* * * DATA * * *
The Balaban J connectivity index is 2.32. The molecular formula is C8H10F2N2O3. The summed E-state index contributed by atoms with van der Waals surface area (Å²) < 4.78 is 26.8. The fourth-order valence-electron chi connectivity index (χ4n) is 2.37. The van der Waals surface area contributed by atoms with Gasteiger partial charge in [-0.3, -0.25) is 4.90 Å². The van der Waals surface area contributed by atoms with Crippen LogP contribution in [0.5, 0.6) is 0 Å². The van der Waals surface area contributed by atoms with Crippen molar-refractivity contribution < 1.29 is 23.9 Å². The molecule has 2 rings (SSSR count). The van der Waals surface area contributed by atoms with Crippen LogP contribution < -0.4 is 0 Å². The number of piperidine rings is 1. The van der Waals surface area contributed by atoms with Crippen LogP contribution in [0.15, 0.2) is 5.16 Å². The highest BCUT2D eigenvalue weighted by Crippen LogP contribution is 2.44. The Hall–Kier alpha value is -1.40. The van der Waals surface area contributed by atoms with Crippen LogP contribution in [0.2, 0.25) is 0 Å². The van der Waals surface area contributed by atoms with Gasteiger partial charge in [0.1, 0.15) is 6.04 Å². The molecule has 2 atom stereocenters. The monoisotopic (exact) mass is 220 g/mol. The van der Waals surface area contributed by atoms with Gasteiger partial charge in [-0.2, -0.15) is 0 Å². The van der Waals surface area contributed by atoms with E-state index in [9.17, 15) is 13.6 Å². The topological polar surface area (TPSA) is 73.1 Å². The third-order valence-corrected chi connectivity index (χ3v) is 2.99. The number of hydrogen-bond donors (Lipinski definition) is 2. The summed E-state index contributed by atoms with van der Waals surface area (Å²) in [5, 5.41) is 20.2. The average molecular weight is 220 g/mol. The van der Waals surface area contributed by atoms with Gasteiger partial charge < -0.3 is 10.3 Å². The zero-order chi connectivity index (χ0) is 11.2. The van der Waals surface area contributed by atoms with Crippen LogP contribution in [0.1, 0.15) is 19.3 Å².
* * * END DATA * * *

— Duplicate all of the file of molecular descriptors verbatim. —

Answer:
The Balaban J connectivity index is 2.32. The molecular formula is C8H10F2N2O3. The summed E-state index contributed by atoms with van der Waals surface area (Å²) < 4.78 is 26.8. The fourth-order valence-electron chi connectivity index (χ4n) is 2.37. The van der Waals surface area contributed by atoms with Gasteiger partial charge in [-0.3, -0.25) is 4.90 Å². The van der Waals surface area contributed by atoms with Crippen LogP contribution in [0.5, 0.6) is 0 Å². The van der Waals surface area contributed by atoms with Crippen molar-refractivity contribution < 1.29 is 23.9 Å². The molecule has 2 rings (SSSR count). The van der Waals surface area contributed by atoms with Crippen LogP contribution < -0.4 is 0 Å². The number of piperidine rings is 1. The van der Waals surface area contributed by atoms with Crippen LogP contribution in [0.15, 0.2) is 5.16 Å². The highest BCUT2D eigenvalue weighted by Crippen LogP contribution is 2.44. The Hall–Kier alpha value is -1.40. The van der Waals surface area contributed by atoms with Crippen LogP contribution in [0.2, 0.25) is 0 Å². The van der Waals surface area contributed by atoms with Gasteiger partial charge in [0.1, 0.15) is 6.04 Å². The molecule has 2 atom stereocenters. The monoisotopic (exact) mass is 220 g/mol. The van der Waals surface area contributed by atoms with Gasteiger partial charge in [-0.2, -0.15) is 0 Å². The van der Waals surface area contributed by atoms with E-state index in [9.17, 15) is 13.6 Å². The topological polar surface area (TPSA) is 73.1 Å². The third-order valence-corrected chi connectivity index (χ3v) is 2.99. The number of hydrogen-bond donors (Lipinski definition) is 2. The summed E-state index contributed by atoms with van der Waals surface area (Å²) in [5, 5.41) is 20.2. The average molecular weight is 220 g/mol. The van der Waals surface area contributed by atoms with Gasteiger partial charge < -0.3 is 10.3 Å². The zero-order chi connectivity index (χ0) is 11.2. The van der Waals surface area contributed by atoms with Crippen LogP contribution in [0.1, 0.15) is 19.3 Å².